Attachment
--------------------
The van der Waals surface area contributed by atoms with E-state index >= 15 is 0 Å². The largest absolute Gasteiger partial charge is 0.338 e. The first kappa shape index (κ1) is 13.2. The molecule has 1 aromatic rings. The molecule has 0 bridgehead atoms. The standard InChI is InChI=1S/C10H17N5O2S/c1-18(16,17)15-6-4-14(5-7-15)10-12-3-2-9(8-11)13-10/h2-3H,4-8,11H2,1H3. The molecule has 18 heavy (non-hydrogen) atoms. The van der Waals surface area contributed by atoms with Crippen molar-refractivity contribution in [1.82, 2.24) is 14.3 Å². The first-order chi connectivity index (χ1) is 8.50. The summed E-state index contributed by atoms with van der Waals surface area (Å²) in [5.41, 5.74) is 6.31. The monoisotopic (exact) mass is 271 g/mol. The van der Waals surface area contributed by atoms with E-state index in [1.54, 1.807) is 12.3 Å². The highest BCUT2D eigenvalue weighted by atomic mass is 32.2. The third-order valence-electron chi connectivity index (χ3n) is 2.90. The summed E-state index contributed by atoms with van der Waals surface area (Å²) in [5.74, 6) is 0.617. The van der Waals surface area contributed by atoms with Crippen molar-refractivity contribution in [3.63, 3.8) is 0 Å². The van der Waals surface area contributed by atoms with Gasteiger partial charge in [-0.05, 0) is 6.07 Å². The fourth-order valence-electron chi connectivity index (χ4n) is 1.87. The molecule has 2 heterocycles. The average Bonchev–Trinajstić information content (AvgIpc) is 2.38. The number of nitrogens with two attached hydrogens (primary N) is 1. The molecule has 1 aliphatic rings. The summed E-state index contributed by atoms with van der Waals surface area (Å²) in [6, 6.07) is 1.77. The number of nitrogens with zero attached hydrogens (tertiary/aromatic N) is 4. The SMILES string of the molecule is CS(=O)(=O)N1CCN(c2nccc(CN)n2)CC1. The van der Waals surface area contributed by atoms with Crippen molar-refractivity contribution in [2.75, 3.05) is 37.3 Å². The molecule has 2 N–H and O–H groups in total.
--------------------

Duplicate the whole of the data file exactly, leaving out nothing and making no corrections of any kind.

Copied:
The van der Waals surface area contributed by atoms with E-state index >= 15 is 0 Å². The largest absolute Gasteiger partial charge is 0.338 e. The first kappa shape index (κ1) is 13.2. The molecule has 1 aromatic rings. The molecule has 0 bridgehead atoms. The standard InChI is InChI=1S/C10H17N5O2S/c1-18(16,17)15-6-4-14(5-7-15)10-12-3-2-9(8-11)13-10/h2-3H,4-8,11H2,1H3. The molecule has 18 heavy (non-hydrogen) atoms. The van der Waals surface area contributed by atoms with Crippen molar-refractivity contribution in [1.82, 2.24) is 14.3 Å². The first-order chi connectivity index (χ1) is 8.50. The summed E-state index contributed by atoms with van der Waals surface area (Å²) in [5.41, 5.74) is 6.31. The monoisotopic (exact) mass is 271 g/mol. The van der Waals surface area contributed by atoms with E-state index in [1.54, 1.807) is 12.3 Å². The highest BCUT2D eigenvalue weighted by atomic mass is 32.2. The third-order valence-electron chi connectivity index (χ3n) is 2.90. The summed E-state index contributed by atoms with van der Waals surface area (Å²) in [5.74, 6) is 0.617. The van der Waals surface area contributed by atoms with Crippen molar-refractivity contribution in [3.63, 3.8) is 0 Å². The van der Waals surface area contributed by atoms with Gasteiger partial charge in [-0.05, 0) is 6.07 Å². The fourth-order valence-electron chi connectivity index (χ4n) is 1.87. The molecule has 2 heterocycles. The average Bonchev–Trinajstić information content (AvgIpc) is 2.38. The number of nitrogens with two attached hydrogens (primary N) is 1. The molecule has 1 aliphatic rings. The summed E-state index contributed by atoms with van der Waals surface area (Å²) in [6, 6.07) is 1.77. The number of nitrogens with zero attached hydrogens (tertiary/aromatic N) is 4. The SMILES string of the molecule is CS(=O)(=O)N1CCN(c2nccc(CN)n2)CC1. The van der Waals surface area contributed by atoms with Crippen molar-refractivity contribution in [2.75, 3.05) is 37.3 Å². The molecule has 2 N–H and O–H groups in total.